The price war for private car hires continues as third-party private car apps Grab and Uber seem to be running out of ideas to outdo each other in providing cheaper and cheaper fares. Case in point, the price war took an interesting turn at the end of August when Uber announced that they would be moving to an upfront pricing model, similar to what Grab has always been doing.
In response, Grab shaved 15% off their fares (both the base fare and the per km fare). After all these strategies, you would expect Grab and Uber fares to get significantly lower – except they didn’t.
In fact, many customers believe that Uber’s prices have gotten higher in the days following their introduction of upfront pricing. Some have even reported that their usual Uber fares now cost more than double what it used to be!
On their part, Uber insists that nothing has changed, and that their upfront prices are based on existing data from commuters. Their claim is that prices are still dependent on the usual factors, like distance and time and the demand and supply that used to affect surge.
It seems obvious then, Grab should be cheaper, right?
Well, on paper, it is. The 15% reduction in fares means that GrabCar now operates with a base fare of $2.55 and a per kilometre rate of $0.68. Compared to UberX’s new upfront prices, which don’t seem to have any mathematical basis, GrabCar appears to have the upper hand.
However, since Grab’s demand surcharge is based on the demand-supply ratio in the area, the lower fares actually mean there’s a higher demand for GrabCars, thus driving the price back up. In cases like these, there is a possibility that UberX might actually be cheaper.
Let’s just look at several real-life scenarios collected over the past week.
Scenario 1: From Bedok to Fusionopolis at 9am
If you’re hoping to get an UberX or GrabCar in the morning to head across the island to your office, you’d be better off paying a doctor for an MC instead. Dynamic pricing at peak hours was indicated on both apps but I was still shocked to be quoted over $30 for my ride.
Interestingly, at peak hours, it would seem that Uber is still the cheaper option. This could be due to several factors, including the demand-supply ratio in the area.
Just for curiosity’s sake, outside of peak hours, such a journey is expected to cost $18 by Grab. This is mathematically calculated using Grab’s distance-based fare mentioned earlier.
Winner: UberX, but you’re probably better off taking a taxi
Scenario 2: From Clarke Quay to Sengkang East at 2.15pm
An uncommon journey to be sure, but I wanted to see how the apps would fare in the middle of the afternoon. In this scenario, the prices were similar but there was a notable difference.
Yes, in this case, Grab indicated higher fares, but quoted $18, which was still cheaper than Uber’s quote of $18.30 (which did not indicate higher fares)! (Yes, I realise I keyed in the Sengkang address differently – but the destinations are less than a kilometre from each other.)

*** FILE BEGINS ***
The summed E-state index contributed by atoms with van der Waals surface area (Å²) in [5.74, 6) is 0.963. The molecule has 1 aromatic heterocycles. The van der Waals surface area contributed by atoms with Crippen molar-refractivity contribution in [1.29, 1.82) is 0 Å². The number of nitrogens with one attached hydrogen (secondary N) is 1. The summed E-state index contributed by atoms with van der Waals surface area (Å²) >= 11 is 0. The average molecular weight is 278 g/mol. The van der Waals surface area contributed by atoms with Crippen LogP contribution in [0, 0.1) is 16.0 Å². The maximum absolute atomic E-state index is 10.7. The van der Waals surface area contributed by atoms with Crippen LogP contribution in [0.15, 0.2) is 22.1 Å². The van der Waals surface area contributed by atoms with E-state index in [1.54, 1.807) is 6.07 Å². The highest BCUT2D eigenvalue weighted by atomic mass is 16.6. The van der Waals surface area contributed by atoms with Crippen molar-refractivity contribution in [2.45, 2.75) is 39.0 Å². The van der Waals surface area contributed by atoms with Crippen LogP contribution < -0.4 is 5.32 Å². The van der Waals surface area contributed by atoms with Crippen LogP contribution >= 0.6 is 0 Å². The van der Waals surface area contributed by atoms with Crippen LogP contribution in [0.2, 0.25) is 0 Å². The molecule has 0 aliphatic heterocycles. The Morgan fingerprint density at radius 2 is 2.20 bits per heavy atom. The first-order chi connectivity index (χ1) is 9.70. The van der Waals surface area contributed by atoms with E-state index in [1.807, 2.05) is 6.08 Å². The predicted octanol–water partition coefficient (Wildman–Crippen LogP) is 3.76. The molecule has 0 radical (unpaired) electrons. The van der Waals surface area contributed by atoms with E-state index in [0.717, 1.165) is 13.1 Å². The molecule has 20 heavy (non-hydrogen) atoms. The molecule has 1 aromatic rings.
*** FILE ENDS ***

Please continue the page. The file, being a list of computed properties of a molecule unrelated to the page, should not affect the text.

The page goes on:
Mathematically, Grab should have quoted a fare of $14 if dynamic pricing did not kick in.
Winner: GrabCar, just barely.
Scenario 3: From One Raffles Place to Junction 8 at 4pm
Say you have a work function to attend at a popular shopping mall and have to head there from the office. How much should it cost you? If you guessed more than $20, you’d be right!
What is surprising is how wide the disparity is in this case, though! Despite higher fares for both apps, riding with UberX would save you more than $4.
Just for curiosity’s sake, outside of peak hours, such a journey should cost only $11 via Grab! Mathematically speaking, of course. I highly doubt UberX could compete with that price.
Winner: UberX, thanks to GrabCar’s higher fare during peak hours.
Scenario 4: From Fusionopolis to Bedok at 7.25pm
Heading home after work surprisingly gave me no peak hour higher fares. Despite it being the same distance as Scenario 1, the fare for UberX was higher than GrabCar this time around.
Winner: GrabCar, just barely once again.
Now here’s what’s interesting about Scenario 4 for me. The UberX fare? It’s $1 higher than what UberX used to cost me in the past, before I started riding with UberPOOL. Does this mean that UberX is now more expensive? Nope. The very next evening, at about the same time, I was quoted $18.40 for the exact same journey. Yet, there’s no indication that this UberX $19.30 fare is “higher”.
What does this mean for us riders?
Clearly, there’s been a change in UberX’s pricing scheme. Since the introduction of upfront pricing, there is no longer a discernible mathematical way to guess how much an UberX ride will cost. In fact, just refreshing the Uber app a couple of times in the same few minutes gave me slightly different fares (about 10 cents) for the same journey.
This means that, for UberX, the demand-supply ratio in the area is much more dynamic than before. It also means that while UberX will tell you when there are significantly higher fares, it will not inform you for higher fares that are less significant.
So that means we should ride with GrabCar right?
As the scenarios have shown, that’s not true either. GrabCar is not always the cheaper option, and when it is, it’s sometimes just barely so. What the change in UberX’s pricing model essentially means is that riders now have to check both apps (multiple times) before determining what their cheapest fare is.
In other words, the way we approach private car hires have to be similar to the way we buy airline tickets. If UberX insists on continuing this upfront pricing model, we might soon be seeing independent apps (in the vein of Skyscanner) that allow riders to compare fares from both apps before booking.
What do you feel about UberX’s new pricing model? Share your thoughts with us.